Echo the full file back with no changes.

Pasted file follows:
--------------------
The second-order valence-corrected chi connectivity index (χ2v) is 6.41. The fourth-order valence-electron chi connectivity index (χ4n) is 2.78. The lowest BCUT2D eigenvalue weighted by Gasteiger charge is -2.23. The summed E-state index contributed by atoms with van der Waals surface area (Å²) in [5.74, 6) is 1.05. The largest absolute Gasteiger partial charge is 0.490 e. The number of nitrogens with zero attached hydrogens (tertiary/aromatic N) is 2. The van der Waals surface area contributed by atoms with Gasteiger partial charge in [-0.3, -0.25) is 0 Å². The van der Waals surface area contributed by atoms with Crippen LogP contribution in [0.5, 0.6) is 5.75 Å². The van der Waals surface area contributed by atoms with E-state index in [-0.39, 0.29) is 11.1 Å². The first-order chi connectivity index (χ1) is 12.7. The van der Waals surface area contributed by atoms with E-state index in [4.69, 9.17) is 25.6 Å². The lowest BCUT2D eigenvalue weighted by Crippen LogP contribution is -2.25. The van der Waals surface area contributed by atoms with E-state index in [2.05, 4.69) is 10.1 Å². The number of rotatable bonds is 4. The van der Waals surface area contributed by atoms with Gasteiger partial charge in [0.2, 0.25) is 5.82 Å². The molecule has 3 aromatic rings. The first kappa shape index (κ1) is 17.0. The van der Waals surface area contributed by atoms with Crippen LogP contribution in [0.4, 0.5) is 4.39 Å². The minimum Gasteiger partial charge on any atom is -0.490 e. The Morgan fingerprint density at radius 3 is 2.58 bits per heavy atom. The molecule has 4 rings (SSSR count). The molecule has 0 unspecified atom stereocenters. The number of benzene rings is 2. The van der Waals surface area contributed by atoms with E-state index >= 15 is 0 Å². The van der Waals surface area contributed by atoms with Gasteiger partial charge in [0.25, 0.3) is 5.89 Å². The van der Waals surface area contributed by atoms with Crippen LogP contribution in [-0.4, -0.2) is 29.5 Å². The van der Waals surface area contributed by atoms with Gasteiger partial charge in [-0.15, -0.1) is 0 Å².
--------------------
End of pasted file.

The second-order valence-corrected chi connectivity index (χ2v) is 6.41. The fourth-order valence-electron chi connectivity index (χ4n) is 2.78. The lowest BCUT2D eigenvalue weighted by Gasteiger charge is -2.23. The summed E-state index contributed by atoms with van der Waals surface area (Å²) in [5.74, 6) is 1.05. The largest absolute Gasteiger partial charge is 0.490 e. The number of nitrogens with zero attached hydrogens (tertiary/aromatic N) is 2. The van der Waals surface area contributed by atoms with Gasteiger partial charge in [-0.3, -0.25) is 0 Å². The van der Waals surface area contributed by atoms with Crippen LogP contribution in [0.5, 0.6) is 5.75 Å². The van der Waals surface area contributed by atoms with E-state index in [-0.39, 0.29) is 11.1 Å². The first-order chi connectivity index (χ1) is 12.7. The van der Waals surface area contributed by atoms with E-state index in [4.69, 9.17) is 25.6 Å². The lowest BCUT2D eigenvalue weighted by Crippen LogP contribution is -2.25. The van der Waals surface area contributed by atoms with E-state index in [2.05, 4.69) is 10.1 Å². The number of rotatable bonds is 4. The van der Waals surface area contributed by atoms with Gasteiger partial charge in [0.2, 0.25) is 5.82 Å². The molecule has 3 aromatic rings. The first kappa shape index (κ1) is 17.0. The van der Waals surface area contributed by atoms with Crippen LogP contribution in [0.4, 0.5) is 4.39 Å². The minimum Gasteiger partial charge on any atom is -0.490 e. The Morgan fingerprint density at radius 3 is 2.58 bits per heavy atom. The molecule has 4 rings (SSSR count). The molecule has 0 unspecified atom stereocenters. The number of benzene rings is 2. The van der Waals surface area contributed by atoms with E-state index >= 15 is 0 Å². The van der Waals surface area contributed by atoms with Gasteiger partial charge in [0.25, 0.3) is 5.89 Å². The van der Waals surface area contributed by atoms with Crippen LogP contribution in [-0.4, -0.2) is 29.5 Å². The van der Waals surface area contributed by atoms with Gasteiger partial charge in [-0.15, -0.1) is 0 Å².